Why reinstate military draft these days? Our nation’s engagement into an all out war against Iraq and against terrorism is until now being debated and opposed by many Americans. Of course, there are reasons for this resistance, and most of it, when looked at the surface, seems to be as weighty as reasons for going to war. But what really should be done in terms of fighting terrorism? What should be America’s long-term policy when it comes to sending troops to Iraq? This paper attempts to get into the argument and look at the merits of reinstating the draft and the rejection of the move to reinstate it.
Argument against the reinstatement In the history of American wars, a military draft is used only in times war, and it was in the days of the Civil War that the first wartime draft took place (Lotterman, 2002). Then, the rule was, if there were individuals who wanted to evade or rather be excused for being drafted to the military service, they would have to provide a substitute or pay $ 300 to the federal government in order to free themselves from military service. There were also exemptions.
Disability or a handicap in certain individuals could have made them an exception. Those also with dependent families were given immunity from serving. All of these are given in a scenario where an all out war is necessary (Lottterman, 2002). Primary reasons for the argument against the draft include the basic inequality of the application because who gets drafted are individuals who usually are marginalized like those who cannot afford to pay fines. It appears that the rationale for having the draft then is ironic; it does not serve its original intention.
On the other hand, it was a totally different case in 1940 where a peacetime draft had become almost compulsory because of the Selective Training and Service Act. Because the government deemed that World War II was imminent, it anticipated American involvement into war. Hence, from 1948 to 1973, America has depended on military draft to enable the country to cope with this demand of looming war. A military draft policy was a must in such times, and thus, it was a binding strategy (Lotteman, 2002). Given this whole state of affairs in those past decades, the overall picture of America’s landscape was nevertheless negative.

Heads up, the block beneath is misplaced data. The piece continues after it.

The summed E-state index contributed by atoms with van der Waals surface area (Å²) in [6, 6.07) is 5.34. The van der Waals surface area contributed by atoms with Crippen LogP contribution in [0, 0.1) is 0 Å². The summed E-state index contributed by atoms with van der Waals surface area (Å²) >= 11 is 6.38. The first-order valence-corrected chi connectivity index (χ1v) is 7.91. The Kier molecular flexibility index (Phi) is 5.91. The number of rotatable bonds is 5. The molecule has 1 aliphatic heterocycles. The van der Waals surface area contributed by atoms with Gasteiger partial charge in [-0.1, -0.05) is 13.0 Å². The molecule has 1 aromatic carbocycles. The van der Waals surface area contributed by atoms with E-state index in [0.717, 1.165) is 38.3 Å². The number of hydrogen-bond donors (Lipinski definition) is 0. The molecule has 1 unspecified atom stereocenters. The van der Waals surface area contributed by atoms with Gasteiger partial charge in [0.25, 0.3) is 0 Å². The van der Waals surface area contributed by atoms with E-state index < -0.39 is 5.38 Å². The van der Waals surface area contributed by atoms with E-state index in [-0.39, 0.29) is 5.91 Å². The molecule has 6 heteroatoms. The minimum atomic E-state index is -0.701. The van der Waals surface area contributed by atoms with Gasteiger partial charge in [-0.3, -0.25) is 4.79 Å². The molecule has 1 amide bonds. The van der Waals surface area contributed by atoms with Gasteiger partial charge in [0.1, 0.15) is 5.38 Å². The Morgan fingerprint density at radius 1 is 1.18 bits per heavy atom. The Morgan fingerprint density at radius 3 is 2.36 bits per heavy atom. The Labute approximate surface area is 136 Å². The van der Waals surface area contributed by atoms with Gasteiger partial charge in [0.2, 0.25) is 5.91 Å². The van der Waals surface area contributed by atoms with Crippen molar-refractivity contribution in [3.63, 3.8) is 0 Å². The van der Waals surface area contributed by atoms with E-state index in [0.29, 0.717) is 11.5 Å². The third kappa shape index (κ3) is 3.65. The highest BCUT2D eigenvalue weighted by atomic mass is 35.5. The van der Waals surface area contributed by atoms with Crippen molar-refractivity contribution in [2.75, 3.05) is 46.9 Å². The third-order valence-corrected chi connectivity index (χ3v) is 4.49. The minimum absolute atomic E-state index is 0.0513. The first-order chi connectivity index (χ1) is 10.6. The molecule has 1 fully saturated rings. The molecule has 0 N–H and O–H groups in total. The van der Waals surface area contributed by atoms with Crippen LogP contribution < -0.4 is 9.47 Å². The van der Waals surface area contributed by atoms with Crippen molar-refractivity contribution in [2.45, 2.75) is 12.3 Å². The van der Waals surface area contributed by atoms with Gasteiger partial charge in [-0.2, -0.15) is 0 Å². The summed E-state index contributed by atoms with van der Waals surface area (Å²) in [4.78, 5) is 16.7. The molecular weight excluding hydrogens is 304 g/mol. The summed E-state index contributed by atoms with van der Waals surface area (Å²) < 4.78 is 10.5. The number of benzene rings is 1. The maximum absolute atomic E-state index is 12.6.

Many in the populace have shown disapproval to the government’s stand. There were extensive protests and many went to the streets to join in public demonstrations. Many Americans would have none of these government’s laws and schemes concerning military draft. Thus, in 1973, the military draft policy was effectively terminated. However, a renewed interest to reinstate Selective Training and Service Act is rising since the U. S. ’ involvement in Iraq war during the 80’s. The government under Bush’s administration wants America to be prepared for any event of war (Lotteman, 2002).
Argument for the Reinstatement There are more than three important reasons that the draft be reinstituted, however, the following arguments top the list. Because the all-volunteer army idea is not enough for the need of the country. The present “volunteer” system does not suffice the need especially that America entered into the Afghanistan and lately, the Iraq war. Understanding the long range and intensive deployment of America’s resources to this engagement is vital. The rationale has always been that the US has enemies it has to face.